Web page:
The third issue is why the national assembly members were screaming at the top of their voices against this law when the same body amended it. Does it mean that they did not understand the law they passed? Or is it that the law was amended and passed without the knowledge of many members passing through the due processes? Is the interpretation of the law by CBN not in tandem with the intentions of the lawmakers? Is there a problem with framing the law caused by language failure? Did the framers mean online or electronic transfer levy? It would be easier for the public to understand the levy if it had come outright as a transaction levy because many people cannot link their electronic transactions and cyber security levy. Where is the ‘cybersecurity’ in transferring legitimate money? The law does not resonate with many Nigerians of average means and education, and they cannot link their everyday transactions to cybersecurity.

Granted, the legislation enacted by the National Assembly is not perfect. It sometimes has some flaws. They are subject to review, revision, or repeal. Because of this, the law is a living thing that changes with the seasons and the passage of time. Remember, errors are not uncommon when enacting laws. Had Magaji Tambuwal, the then-Clerk of the Nigerian Assembly, been successful in getting President Bola Tinubu to sign a version of the “Real Estate Regulatory Council of Nigeria 2023” — which is regarded as phoney — into law, he would have been inducted into the Hall of Fame. This demonstrates that sometimes, legislation approved and accented to by the president may not always accurately reflect the framers’ intentions. Numerous things occur in between.

The fourth issue is the incongruence of the cybersecurity levy while the Taiwo Oyedele committee is working on the harmonisation of multiple taxes, reducing unprogressive taxes and  the multiplicity of legislation that imposes taxes on business. Besides, the cybersecurity levy affects citizens’ living wages. We cannot stagnate household income and continuously increase all cost elements of a living wage (housing, transport, utilities, food) through more charges like cybersecurity levy and not increase poverty in the extreme or diminish consumption income in the main.

The last issue is that the burden of bank-related levies and taxes that individuals pay in Nigeria is too much on them. It will be good for researchers to do a comparative study with other developing countries like Nigeria to determine whether we are in this alone. Bank-related levies include transfer fees, card maintenance fees, card issuance charges, stamp duties, VAT on SMS, and SMS charges for the receiver and sender. This cybersecurity levy will be one too many. Imagine the implication on the cost of doing business, especially post-subsidy removal, post-increase in electricity tariff, the collapse of the Naira, hyperinflation and many charges and levies on businesses.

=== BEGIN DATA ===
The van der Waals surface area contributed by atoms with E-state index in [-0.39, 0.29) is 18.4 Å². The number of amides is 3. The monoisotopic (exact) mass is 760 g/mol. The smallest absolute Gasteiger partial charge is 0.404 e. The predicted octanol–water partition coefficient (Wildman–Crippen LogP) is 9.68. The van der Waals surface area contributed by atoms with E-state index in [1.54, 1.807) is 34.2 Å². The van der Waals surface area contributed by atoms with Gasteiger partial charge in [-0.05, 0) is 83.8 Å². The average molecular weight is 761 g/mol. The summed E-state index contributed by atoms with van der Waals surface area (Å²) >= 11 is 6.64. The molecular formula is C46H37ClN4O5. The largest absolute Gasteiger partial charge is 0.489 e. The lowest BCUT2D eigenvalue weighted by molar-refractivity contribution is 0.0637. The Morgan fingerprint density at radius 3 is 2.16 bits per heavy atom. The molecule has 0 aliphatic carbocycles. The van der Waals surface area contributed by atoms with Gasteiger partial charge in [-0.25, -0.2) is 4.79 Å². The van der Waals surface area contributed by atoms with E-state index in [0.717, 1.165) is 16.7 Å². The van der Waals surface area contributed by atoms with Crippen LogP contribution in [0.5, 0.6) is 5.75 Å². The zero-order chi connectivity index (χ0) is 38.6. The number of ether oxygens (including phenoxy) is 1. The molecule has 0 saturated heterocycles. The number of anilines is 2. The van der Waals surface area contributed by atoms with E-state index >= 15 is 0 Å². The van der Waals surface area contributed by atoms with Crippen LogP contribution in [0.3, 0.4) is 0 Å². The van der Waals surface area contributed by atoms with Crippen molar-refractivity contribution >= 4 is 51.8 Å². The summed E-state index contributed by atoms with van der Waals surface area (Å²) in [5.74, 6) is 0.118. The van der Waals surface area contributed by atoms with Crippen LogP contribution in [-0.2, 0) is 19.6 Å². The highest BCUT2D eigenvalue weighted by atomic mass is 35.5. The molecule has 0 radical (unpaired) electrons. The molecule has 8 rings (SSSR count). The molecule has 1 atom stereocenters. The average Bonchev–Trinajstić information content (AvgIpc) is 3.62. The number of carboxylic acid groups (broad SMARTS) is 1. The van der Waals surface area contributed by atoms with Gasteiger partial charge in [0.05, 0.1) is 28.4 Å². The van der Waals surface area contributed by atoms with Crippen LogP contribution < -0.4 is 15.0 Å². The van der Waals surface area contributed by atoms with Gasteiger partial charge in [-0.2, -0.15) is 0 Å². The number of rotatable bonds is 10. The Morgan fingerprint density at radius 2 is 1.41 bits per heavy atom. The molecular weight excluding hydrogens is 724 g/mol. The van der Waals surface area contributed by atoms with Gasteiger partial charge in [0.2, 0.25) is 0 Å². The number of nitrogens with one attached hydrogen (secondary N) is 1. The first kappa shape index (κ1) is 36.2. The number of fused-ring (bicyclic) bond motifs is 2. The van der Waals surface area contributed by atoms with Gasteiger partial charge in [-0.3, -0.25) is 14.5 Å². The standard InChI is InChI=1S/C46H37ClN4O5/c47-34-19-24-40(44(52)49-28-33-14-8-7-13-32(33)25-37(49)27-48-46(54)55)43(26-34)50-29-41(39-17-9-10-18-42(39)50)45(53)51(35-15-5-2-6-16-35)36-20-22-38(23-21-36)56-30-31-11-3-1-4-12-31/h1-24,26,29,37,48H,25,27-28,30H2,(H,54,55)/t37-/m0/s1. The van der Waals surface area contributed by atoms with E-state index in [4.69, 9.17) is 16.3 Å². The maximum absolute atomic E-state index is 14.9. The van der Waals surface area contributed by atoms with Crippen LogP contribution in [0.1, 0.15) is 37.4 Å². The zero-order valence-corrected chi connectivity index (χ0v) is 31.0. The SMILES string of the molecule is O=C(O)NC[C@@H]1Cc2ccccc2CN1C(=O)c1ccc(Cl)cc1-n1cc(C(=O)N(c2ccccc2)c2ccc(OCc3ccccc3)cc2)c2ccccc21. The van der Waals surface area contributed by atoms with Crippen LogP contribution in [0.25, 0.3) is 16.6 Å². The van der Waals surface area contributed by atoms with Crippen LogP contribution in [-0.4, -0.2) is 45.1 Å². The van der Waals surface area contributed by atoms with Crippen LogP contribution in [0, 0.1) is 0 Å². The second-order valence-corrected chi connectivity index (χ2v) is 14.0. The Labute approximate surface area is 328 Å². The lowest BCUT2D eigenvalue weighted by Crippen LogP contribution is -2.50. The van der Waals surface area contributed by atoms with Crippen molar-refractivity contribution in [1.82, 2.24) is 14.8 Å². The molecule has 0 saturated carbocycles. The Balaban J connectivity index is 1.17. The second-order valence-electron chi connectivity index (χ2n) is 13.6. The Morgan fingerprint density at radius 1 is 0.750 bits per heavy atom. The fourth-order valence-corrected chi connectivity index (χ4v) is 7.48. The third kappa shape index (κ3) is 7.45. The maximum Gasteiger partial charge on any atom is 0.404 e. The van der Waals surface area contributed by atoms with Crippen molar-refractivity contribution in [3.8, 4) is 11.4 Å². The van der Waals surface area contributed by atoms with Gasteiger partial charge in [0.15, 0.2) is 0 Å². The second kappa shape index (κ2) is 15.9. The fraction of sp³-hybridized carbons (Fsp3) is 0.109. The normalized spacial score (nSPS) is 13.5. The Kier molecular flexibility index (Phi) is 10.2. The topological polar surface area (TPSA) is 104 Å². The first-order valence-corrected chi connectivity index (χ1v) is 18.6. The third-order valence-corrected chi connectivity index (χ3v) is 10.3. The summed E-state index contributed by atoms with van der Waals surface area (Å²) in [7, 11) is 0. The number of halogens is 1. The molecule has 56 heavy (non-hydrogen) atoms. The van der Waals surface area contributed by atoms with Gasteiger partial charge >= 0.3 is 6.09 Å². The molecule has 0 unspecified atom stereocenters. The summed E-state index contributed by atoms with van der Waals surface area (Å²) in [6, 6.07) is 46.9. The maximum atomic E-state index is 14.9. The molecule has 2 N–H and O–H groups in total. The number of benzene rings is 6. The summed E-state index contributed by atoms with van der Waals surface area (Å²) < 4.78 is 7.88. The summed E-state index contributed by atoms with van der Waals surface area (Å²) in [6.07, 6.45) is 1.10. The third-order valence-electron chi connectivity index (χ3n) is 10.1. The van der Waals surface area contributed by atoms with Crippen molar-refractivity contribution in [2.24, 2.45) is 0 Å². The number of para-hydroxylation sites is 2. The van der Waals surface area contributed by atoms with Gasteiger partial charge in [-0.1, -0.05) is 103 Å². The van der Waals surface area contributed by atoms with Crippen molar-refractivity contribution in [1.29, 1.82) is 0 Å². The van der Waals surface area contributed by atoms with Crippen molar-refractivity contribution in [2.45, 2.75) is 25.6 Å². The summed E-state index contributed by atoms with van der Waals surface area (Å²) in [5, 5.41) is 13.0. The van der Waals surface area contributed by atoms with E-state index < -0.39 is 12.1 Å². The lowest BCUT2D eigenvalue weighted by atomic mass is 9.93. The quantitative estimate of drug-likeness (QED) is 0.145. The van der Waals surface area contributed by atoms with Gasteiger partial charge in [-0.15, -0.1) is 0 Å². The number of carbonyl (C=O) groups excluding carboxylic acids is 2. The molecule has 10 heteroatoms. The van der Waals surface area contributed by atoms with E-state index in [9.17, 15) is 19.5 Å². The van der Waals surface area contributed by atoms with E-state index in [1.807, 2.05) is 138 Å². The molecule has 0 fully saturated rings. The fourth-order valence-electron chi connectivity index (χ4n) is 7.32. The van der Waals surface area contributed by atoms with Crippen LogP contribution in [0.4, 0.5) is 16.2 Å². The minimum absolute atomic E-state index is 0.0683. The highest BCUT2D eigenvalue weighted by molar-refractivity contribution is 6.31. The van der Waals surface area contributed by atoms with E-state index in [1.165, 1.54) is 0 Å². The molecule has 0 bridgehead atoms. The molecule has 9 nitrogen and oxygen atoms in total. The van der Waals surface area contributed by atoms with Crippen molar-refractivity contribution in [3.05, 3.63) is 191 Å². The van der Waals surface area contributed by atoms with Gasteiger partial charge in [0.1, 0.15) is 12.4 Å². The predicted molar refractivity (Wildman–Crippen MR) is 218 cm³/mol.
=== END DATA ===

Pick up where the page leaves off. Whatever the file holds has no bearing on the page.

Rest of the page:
Existing business levies and taxes include Company Income Tax, Stamp Duties, Petroleum Profit Tax, Capital Gains Tax, Value Added Tax, Personal Income Tax, Withholding Tax, Tertiary Education Tax, one percent of payroll contribution to NSITF, 10 percent of Payroll Contribution to PenCom; one percent of Payroll ITF Levy and National Information Development Levy. Others are Radio and TV Licenses; Police Special Trust Fund Tax levy; Niger Delta Development Commission levy; National Agency for Science and Engineering Infrastructure levy; Land Use Charge; Parking Fee; Consumption Tax; Road Tax; Standard Organization of Nigeria fees; Nigeria Content Development levy; NAFDAC levy; Nigeria Health Insurance Authority contribution; Signage Fees. Touts and street urchins are leveraging the multiplicity of taxes and levies to attack businesses. Businesses are getting it rough and do not need another levy straw that will break their backs.

Cybersecurity levy is peculiar to Nigeria and is not applicable in many developing and developed countries of the world. President Bola Ahmed Tinubu acted well in suspending the cybersecurity levy; many Nigerians are happy about that. There are many reasons to repeal this law or quickly review it with broad-based consultations.

Continue Reading

columnist

Air Peace, Capitalism, and National Interest

Published

on

By Dakuku Peterside